Managers are interested in the dynamics of down woody material because of its role as a fuel component, a feature of wildlife habitat, a carbon pool, and other characteristics. We analyzed nearly 9,000 plots from the Interior West, spanning the range from sparse juniper and mesquite woodland to dense spruce-fir forests, in order to characterize down woody material as...

  16. Soil nutrient content, soil moisture and yield of Katumani maize in a ...

    African Journals Online (AJOL)

    Administrator

    matter levels in the latter. Luna-Suarez et al. (1998) found significantly higher NO3-N in incubated soils of a natural ecosystem of mesquite trees than in arable fields of maize and beans in the central highlands of Mexico. They attributed this to the higher inorganic nitrogen content of such ecosystems. This was also the case ...

  17. 76 FR 21720 - Combined Notice of Filings #2

    Science.gov (United States)

    2011-04-18

    ... submits tariff filing per 35.13(a)(2)(iii): Revision to Sempra Generation FERC Electric MBR Tariff to be... LLC FERC Electric MBR Tariff to be effective 4/5/2011. Filed Date: 04/05/2011. Accession Number...): Revision to Mesquite Power LLC FERC Electric MBR Tariff to be effective 4/5/2011. Filed Date: 04/05/2011...

  18. Prosopis juliflora

    Indian Academy of Sciences (India)

    of invasive species occurrence and distribution at the landscape level, at which spatial and tempo- ral patterns of invasion can be linked to proximate causes, the rate of spread and the effecti- veness of management practices (Robinson et al. 2008). Keywords. Prosopis juliflora; mesquite; invasion; patch; coalescence; ...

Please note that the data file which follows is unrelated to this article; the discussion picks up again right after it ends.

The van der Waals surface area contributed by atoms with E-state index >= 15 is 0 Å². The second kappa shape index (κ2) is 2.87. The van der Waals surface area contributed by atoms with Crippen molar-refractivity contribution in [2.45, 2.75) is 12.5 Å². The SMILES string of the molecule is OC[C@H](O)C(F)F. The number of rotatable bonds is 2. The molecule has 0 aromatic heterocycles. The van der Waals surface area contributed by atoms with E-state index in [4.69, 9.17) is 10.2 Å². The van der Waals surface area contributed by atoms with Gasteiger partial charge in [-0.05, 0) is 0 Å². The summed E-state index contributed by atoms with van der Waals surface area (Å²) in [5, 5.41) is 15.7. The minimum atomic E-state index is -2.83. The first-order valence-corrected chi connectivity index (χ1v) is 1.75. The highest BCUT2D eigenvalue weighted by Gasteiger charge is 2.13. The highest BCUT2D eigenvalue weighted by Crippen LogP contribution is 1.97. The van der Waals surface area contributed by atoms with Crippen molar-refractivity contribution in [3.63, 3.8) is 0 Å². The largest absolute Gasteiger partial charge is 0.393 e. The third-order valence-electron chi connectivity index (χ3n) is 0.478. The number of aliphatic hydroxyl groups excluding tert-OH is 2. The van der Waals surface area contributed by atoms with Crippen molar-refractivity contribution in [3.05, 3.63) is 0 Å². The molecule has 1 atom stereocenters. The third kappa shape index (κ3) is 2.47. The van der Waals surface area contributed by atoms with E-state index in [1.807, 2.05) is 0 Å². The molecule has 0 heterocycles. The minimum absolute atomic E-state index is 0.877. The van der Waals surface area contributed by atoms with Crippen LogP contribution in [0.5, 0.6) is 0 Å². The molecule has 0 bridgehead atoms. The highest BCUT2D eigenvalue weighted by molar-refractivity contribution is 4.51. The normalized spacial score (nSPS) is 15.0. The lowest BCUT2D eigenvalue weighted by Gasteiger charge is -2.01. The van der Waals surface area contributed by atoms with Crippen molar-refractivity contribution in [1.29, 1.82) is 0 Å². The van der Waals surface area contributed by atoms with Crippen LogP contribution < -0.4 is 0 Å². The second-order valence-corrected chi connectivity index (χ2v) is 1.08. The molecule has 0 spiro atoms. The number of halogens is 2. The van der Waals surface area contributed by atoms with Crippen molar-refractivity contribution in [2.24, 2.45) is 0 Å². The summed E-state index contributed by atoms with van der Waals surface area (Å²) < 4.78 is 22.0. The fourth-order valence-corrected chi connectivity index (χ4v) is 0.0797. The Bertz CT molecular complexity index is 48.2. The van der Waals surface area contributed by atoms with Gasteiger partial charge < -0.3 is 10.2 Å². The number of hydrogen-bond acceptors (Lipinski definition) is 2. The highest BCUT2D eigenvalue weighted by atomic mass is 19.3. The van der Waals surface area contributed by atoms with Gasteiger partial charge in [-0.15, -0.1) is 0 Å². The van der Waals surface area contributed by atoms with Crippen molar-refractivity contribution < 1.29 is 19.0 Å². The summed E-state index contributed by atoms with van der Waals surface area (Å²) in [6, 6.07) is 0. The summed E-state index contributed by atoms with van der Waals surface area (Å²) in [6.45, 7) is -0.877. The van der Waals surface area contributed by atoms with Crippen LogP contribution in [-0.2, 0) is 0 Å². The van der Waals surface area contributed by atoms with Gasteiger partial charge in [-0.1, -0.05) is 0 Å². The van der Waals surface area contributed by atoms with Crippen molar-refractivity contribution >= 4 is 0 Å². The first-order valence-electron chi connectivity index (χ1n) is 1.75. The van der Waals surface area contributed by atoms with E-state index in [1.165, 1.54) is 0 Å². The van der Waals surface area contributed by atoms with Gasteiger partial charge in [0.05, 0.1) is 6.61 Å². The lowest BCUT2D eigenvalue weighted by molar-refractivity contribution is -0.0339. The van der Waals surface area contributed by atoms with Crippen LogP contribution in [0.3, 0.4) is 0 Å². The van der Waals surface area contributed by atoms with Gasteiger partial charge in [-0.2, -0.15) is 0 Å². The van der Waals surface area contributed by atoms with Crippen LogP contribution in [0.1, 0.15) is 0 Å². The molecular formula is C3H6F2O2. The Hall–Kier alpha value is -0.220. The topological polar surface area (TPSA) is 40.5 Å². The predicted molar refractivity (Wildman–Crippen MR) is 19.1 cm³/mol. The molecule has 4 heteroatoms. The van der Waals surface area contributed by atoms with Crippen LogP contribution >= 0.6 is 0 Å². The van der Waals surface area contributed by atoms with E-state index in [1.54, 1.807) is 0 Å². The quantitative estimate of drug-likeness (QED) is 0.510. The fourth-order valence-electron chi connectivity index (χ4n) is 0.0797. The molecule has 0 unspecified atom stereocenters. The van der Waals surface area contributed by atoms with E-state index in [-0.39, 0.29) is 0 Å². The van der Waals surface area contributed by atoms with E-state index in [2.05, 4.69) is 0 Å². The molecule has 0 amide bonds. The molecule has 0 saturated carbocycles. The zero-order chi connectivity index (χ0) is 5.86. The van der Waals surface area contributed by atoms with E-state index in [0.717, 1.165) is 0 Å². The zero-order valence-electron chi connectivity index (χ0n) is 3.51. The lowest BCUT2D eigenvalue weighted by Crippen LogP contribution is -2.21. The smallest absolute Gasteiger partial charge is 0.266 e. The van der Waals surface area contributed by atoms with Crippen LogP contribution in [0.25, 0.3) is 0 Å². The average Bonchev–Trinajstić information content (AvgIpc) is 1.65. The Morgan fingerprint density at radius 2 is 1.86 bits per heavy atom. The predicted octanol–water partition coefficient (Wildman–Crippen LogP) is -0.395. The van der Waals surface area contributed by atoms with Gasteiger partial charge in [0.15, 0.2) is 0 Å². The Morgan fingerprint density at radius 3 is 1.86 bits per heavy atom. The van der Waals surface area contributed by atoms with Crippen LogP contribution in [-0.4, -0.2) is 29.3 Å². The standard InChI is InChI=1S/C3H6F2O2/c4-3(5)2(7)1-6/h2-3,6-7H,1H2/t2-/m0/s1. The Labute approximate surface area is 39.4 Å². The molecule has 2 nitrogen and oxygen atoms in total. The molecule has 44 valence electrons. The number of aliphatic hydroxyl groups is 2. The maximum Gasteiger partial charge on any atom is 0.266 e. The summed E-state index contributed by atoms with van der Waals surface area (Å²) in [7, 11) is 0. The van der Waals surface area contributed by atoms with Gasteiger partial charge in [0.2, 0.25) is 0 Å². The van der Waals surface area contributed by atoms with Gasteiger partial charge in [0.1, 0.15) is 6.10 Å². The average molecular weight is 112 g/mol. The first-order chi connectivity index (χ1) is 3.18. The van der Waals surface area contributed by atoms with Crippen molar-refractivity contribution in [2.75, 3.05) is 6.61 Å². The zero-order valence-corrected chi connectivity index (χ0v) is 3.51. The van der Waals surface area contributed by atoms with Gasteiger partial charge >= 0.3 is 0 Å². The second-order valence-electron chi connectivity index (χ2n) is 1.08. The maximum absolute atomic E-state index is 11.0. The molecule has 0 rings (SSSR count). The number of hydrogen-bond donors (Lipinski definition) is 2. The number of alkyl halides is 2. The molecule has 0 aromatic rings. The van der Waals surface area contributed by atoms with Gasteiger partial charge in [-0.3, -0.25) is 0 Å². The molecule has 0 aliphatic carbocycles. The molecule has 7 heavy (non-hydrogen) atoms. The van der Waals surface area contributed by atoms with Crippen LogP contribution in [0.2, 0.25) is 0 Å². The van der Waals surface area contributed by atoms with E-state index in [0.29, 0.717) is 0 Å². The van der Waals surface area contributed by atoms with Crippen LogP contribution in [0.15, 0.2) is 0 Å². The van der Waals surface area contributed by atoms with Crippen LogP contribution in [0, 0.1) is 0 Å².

19. Reward versus Reinforcement Possibilities of the Merit Pay System.

    Science.gov (United States)

    1981-01-14

    Data Processing Officers: Alameda County, Redwood City and Salinas, California; Orlando, Florida; Atlanta, Georgia; Tyler , Texas City Engineers...Hennepin, Ramsey and St. Louis Counties, Minnesota; Lan County, Oregon City Inspectors: Little Rock, Arkansas; Miami Beach, Florida; Atlanta, Georgia Santa...Ann Arbor and Southfield, Michigan; Dakota County, Minnesota; Memphis, Tennesse; Amarillo, Tyler , Forth Worth, and Mesquite, Texas; Arlington County

  20. Changes to soil organic N dynamics with leguminous woody plant encroachment into grasslands

    Science.gov (United States)

    The encroachment of nitrogen-fixing trees and shrubs into grasslands and savannas occurs worldwide. In the Rio Grande Plains region of southern Texas, previous studies have shown that woody encroachment by leguminous Prosopis glandulosa (mesquite) trees increases soil and microbial biomass nitrogen ...

  1. Laboratory characterization of PM emissions from combustion of wildland biomass fuels

    Science.gov (United States)

    Seyedehsan Hosseini; Shawn Urbanski; P. Dixit; Qi Li; Ian Burling; Robert Yokelson; Timothy E. Johnson; Manish Sharivastava; Heejung Jung; David R. Weise; Wayne Miller; David Cocker

    2013-01-01

    Particle emissions from open burning of southwestern (SW) and southeastern (SE) U.S. fuel types during 77 controlled laboratory burns are presented. The fuels include SW vegetation types: ceanothus, chamise/scrub oak, coastal sage scrub, California sagebrush, manzanita, maritime chaparral, masticated mesquite, oak savanna, and oak woodland, as well as SE vegetation...